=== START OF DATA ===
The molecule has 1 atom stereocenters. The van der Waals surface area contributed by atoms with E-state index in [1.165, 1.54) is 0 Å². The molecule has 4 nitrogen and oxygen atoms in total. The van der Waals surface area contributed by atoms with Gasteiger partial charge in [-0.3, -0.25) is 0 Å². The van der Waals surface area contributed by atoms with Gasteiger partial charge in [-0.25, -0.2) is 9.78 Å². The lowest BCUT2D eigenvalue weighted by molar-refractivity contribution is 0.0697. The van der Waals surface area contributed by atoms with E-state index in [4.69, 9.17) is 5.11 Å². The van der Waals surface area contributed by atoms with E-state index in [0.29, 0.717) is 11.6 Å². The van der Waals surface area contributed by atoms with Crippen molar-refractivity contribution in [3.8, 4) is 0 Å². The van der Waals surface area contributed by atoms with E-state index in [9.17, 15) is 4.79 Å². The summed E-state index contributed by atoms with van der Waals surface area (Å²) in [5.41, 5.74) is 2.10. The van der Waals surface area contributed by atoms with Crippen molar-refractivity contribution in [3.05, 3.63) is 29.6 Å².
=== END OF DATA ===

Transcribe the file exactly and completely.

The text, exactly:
The molecule has 1 atom stereocenters. The van der Waals surface area contributed by atoms with E-state index in [1.165, 1.54) is 0 Å². The molecule has 4 nitrogen and oxygen atoms in total. The van der Waals surface area contributed by atoms with Gasteiger partial charge in [-0.3, -0.25) is 0 Å². The van der Waals surface area contributed by atoms with Gasteiger partial charge in [-0.25, -0.2) is 9.78 Å². The lowest BCUT2D eigenvalue weighted by molar-refractivity contribution is 0.0697. The van der Waals surface area contributed by atoms with E-state index in [4.69, 9.17) is 5.11 Å². The van der Waals surface area contributed by atoms with E-state index in [0.29, 0.717) is 11.6 Å². The van der Waals surface area contributed by atoms with Crippen molar-refractivity contribution in [3.8, 4) is 0 Å². The van der Waals surface area contributed by atoms with E-state index in [9.17, 15) is 4.79 Å². The summed E-state index contributed by atoms with van der Waals surface area (Å²) in [5.41, 5.74) is 2.10. The van der Waals surface area contributed by atoms with Crippen molar-refractivity contribution in [3.05, 3.63) is 29.6 Å².